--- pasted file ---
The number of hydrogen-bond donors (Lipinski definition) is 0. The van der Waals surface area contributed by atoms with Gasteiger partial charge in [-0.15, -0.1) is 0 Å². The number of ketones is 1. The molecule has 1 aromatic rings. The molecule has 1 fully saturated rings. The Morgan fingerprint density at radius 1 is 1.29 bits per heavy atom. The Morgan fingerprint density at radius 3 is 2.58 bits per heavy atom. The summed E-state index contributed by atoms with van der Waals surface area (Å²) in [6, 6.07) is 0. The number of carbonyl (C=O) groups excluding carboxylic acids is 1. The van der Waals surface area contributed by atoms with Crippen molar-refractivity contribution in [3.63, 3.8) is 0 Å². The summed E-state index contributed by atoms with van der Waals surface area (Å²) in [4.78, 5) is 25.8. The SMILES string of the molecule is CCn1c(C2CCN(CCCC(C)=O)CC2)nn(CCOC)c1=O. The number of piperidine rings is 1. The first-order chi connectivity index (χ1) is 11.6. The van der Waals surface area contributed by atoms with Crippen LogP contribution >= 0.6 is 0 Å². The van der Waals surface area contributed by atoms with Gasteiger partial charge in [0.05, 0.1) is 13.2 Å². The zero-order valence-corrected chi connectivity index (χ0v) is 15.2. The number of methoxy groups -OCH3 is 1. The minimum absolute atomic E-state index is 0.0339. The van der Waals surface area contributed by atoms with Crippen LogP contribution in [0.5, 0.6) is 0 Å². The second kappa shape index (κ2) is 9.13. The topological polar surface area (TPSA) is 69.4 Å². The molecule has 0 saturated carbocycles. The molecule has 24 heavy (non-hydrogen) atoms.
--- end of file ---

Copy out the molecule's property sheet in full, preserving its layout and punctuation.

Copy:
The number of hydrogen-bond donors (Lipinski definition) is 0. The van der Waals surface area contributed by atoms with Gasteiger partial charge in [-0.15, -0.1) is 0 Å². The number of ketones is 1. The molecule has 1 aromatic rings. The molecule has 1 fully saturated rings. The Morgan fingerprint density at radius 1 is 1.29 bits per heavy atom. The Morgan fingerprint density at radius 3 is 2.58 bits per heavy atom. The summed E-state index contributed by atoms with van der Waals surface area (Å²) in [6, 6.07) is 0. The number of carbonyl (C=O) groups excluding carboxylic acids is 1. The van der Waals surface area contributed by atoms with Crippen molar-refractivity contribution in [3.63, 3.8) is 0 Å². The summed E-state index contributed by atoms with van der Waals surface area (Å²) in [4.78, 5) is 25.8. The SMILES string of the molecule is CCn1c(C2CCN(CCCC(C)=O)CC2)nn(CCOC)c1=O. The number of piperidine rings is 1. The first-order chi connectivity index (χ1) is 11.6. The van der Waals surface area contributed by atoms with Crippen LogP contribution >= 0.6 is 0 Å². The van der Waals surface area contributed by atoms with Gasteiger partial charge in [0.05, 0.1) is 13.2 Å². The zero-order valence-corrected chi connectivity index (χ0v) is 15.2. The number of methoxy groups -OCH3 is 1. The minimum absolute atomic E-state index is 0.0339. The van der Waals surface area contributed by atoms with Crippen LogP contribution in [0.5, 0.6) is 0 Å². The second kappa shape index (κ2) is 9.13. The topological polar surface area (TPSA) is 69.4 Å². The molecule has 0 saturated carbocycles. The molecule has 24 heavy (non-hydrogen) atoms.